The protagonist, a drag queen, played by producer, Ben Norris, is Islamophobic and, in their mind, for a reason.
It tosses up a two handed self-interrogation. On one hand, does it serve to antagonise the relationship between religion and the gender non-binary and non-heterosexuality? On the other hand, does it serve to paint one accurate picture of one truth behind the strained relationship? I think, more importantly, it needs to be considered a film that plays devil's advocate, and therefore an effective catalyst for open-mindedness. It does so insofar as it breaks down perceptions of liberalism. Indeed, as the synopsis describes, it attempts to "challenge the preconception that sexual fluidity and liberalism go hand in hand."
The film makes no effort to allay this, nor does it attempt to provide a continuation to or resolve the issue. It just tells us that there's more than meets the eye and that the discriminated against can still discriminate. This is disconcerting because we are used to narratives coming full circle; the classic story structure of setup-conflict-resolution. Indeed, without seeing any arguing, we cannot discern on which side Norris is on and what the 'message' is. But that is the magic of the micro film – Norris has no need to have a side, to make the argument, or to resolve the issue. Play with spectatorial expectations while you can: only in short filmmaking do you get to do that. He does enough by simply showing us that a complex state of affairs can exist even here on this side of the Atlantic.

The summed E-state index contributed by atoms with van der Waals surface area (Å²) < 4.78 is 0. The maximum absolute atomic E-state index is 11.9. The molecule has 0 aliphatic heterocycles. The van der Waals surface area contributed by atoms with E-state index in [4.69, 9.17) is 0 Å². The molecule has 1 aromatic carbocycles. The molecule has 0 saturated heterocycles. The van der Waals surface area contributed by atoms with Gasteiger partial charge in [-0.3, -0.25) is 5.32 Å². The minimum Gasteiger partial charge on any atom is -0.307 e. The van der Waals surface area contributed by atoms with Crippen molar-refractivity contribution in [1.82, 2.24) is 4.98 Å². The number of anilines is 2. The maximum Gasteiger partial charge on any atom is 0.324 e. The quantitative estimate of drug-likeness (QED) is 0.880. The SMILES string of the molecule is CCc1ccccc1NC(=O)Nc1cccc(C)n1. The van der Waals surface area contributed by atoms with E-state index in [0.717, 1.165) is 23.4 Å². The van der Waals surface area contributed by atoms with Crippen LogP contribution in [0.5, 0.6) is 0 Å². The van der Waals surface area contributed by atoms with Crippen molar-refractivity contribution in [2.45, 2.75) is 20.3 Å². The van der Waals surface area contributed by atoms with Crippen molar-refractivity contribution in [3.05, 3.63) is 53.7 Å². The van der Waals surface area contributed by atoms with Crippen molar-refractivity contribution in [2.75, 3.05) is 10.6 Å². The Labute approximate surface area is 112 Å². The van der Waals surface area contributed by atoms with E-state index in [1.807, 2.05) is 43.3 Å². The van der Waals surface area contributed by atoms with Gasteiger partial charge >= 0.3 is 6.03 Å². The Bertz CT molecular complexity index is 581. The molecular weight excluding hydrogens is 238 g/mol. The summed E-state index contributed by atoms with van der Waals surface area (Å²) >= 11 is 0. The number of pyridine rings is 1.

That said, the feeling of an unresolved issue still left a dull cloud of confusion in my head precisely for the above reasons. We do have responsibilities, as filmmakers, to our topics and the people they affect and therefore, while Victorious is actually a victorious example of filmmaking, a habit ought be reared to really explore stories and motivations and provide platforms on which discussions that need to happen, should happen. I couldn't help thinking, in my bubble of preened, all-encompassing, fulfilling film watching, that the topic was too much for the three minute limit on Random Acts films.
In the same way that the story progressed with tact and delicate editing, I wish the same tact were applied to the production. While there were few mistakes and flashbacks being hard to pull off tastefully, the 'cheating' with visual and sound editing felt unrefined and gave too much attention to the inconsistencies. The delivery on the online video was a low-resolution pool of pixels, too, which took away from inventive cinematography.
More importantly than all of that, though, Victorious redeems itself by exemplifying expertly paced storytelling and experimenting with narrative to make you forget about the effects and mixing. It will cause the best kind of reaction: forcing you to ask, 'then what?'